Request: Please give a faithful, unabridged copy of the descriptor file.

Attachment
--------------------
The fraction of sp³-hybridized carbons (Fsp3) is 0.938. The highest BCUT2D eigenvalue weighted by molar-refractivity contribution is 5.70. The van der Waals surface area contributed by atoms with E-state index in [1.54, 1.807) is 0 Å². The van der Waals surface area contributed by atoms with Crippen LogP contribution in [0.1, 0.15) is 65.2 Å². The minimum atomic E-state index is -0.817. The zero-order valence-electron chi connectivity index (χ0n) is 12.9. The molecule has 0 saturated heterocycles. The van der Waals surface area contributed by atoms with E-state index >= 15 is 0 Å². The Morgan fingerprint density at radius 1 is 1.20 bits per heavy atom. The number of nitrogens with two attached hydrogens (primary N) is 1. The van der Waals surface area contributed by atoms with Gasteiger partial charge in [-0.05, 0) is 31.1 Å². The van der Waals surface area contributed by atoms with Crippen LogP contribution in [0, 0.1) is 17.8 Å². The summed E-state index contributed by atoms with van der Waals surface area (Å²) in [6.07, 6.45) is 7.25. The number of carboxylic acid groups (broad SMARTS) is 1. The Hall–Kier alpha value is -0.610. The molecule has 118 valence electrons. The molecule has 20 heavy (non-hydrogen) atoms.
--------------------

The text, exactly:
The fraction of sp³-hybridized carbons (Fsp3) is 0.938. The highest BCUT2D eigenvalue weighted by molar-refractivity contribution is 5.70. The van der Waals surface area contributed by atoms with E-state index in [1.54, 1.807) is 0 Å². The van der Waals surface area contributed by atoms with Crippen LogP contribution in [0.1, 0.15) is 65.2 Å². The minimum atomic E-state index is -0.817. The zero-order valence-electron chi connectivity index (χ0n) is 12.9. The molecule has 0 saturated heterocycles. The van der Waals surface area contributed by atoms with E-state index >= 15 is 0 Å². The Morgan fingerprint density at radius 1 is 1.20 bits per heavy atom. The number of nitrogens with two attached hydrogens (primary N) is 1. The van der Waals surface area contributed by atoms with Gasteiger partial charge in [-0.05, 0) is 31.1 Å². The van der Waals surface area contributed by atoms with Crippen LogP contribution in [0, 0.1) is 17.8 Å². The summed E-state index contributed by atoms with van der Waals surface area (Å²) in [6.07, 6.45) is 7.25. The number of carboxylic acid groups (broad SMARTS) is 1. The Hall–Kier alpha value is -0.610. The molecule has 118 valence electrons. The molecule has 20 heavy (non-hydrogen) atoms.